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The Impact of Gender Stereotypes and Societal Norms On Depression Among Women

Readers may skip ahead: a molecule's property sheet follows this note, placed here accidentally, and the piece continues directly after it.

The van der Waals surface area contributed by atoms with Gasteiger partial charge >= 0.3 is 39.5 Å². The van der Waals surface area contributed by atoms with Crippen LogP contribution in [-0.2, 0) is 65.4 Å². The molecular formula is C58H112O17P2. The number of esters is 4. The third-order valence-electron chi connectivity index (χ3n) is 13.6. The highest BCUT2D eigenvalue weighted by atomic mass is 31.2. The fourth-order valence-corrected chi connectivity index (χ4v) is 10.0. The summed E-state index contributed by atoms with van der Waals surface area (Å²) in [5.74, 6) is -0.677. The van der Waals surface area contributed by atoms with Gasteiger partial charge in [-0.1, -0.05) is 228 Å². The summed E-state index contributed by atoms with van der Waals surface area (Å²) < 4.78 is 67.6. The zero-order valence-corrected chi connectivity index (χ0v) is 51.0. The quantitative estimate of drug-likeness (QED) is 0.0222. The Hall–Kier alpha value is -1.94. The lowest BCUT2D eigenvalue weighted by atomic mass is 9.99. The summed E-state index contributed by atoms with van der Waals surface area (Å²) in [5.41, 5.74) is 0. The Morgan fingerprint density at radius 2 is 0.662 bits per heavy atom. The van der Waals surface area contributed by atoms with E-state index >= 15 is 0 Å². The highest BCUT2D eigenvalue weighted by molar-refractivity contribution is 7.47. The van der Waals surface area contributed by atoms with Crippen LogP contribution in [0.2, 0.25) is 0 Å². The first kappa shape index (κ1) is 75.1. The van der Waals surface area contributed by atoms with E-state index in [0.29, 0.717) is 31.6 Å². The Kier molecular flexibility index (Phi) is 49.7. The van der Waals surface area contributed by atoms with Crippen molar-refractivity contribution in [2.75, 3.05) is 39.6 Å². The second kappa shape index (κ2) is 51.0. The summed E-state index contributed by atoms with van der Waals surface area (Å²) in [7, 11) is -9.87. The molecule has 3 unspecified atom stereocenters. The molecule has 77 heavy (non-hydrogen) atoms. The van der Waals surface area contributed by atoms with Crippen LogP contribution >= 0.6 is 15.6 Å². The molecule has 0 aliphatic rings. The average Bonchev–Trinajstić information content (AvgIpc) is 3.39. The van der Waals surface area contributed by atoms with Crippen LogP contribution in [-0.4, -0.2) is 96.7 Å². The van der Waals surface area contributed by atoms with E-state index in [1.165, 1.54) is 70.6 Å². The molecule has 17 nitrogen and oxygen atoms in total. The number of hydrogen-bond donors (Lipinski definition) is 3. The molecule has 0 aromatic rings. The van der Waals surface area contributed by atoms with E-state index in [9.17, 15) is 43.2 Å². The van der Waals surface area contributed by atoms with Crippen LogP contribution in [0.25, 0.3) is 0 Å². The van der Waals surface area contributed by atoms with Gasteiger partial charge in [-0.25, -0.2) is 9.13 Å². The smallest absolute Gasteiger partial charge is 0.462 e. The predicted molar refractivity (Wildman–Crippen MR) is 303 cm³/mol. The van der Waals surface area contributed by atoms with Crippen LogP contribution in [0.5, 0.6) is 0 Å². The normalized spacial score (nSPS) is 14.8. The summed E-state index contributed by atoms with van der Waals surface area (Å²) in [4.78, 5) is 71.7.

Cultures vary widely in how they label, interpret, and respond to mental illness. Culture defines the standards of normal behaviour and experience are different for women and men. Mental health is more than just absence of symptoms. It is the ability to function well, to cope with problems and to be satisfied with one’s life. A mentally healthy person is called well adjusted. But what if a person’s life situation is too difficult, problematic and stressful to lend itself to adjustment? If a woman is trapped in a violent marriage is it mentally healthy for her to adjust? Or are dissatisfaction and resistance more mentally healthy responses? Depression is often a reaction to conditions in the external environment. Depression among women has often been attributed to inherent biological or psychological weaknesses. At times in history women who have refused to live by the rules for the feminine gender have been labeled as deviant. Women and men have traditionally been expected to adjust to different role expectations and behavioral norms. There are different role expectations of what is mentally healthy for women and men. Although mental illness may virtually always indicate real distress, the form in which that distress is expressed is, to a certain extent, dictated by cultural expectations. The distress is real, but the categories of mental illness are social constructions. There is increasing recognition that addressing the social determinants of health such as housing, education and employment has a profound impact on one’s physical and mental health.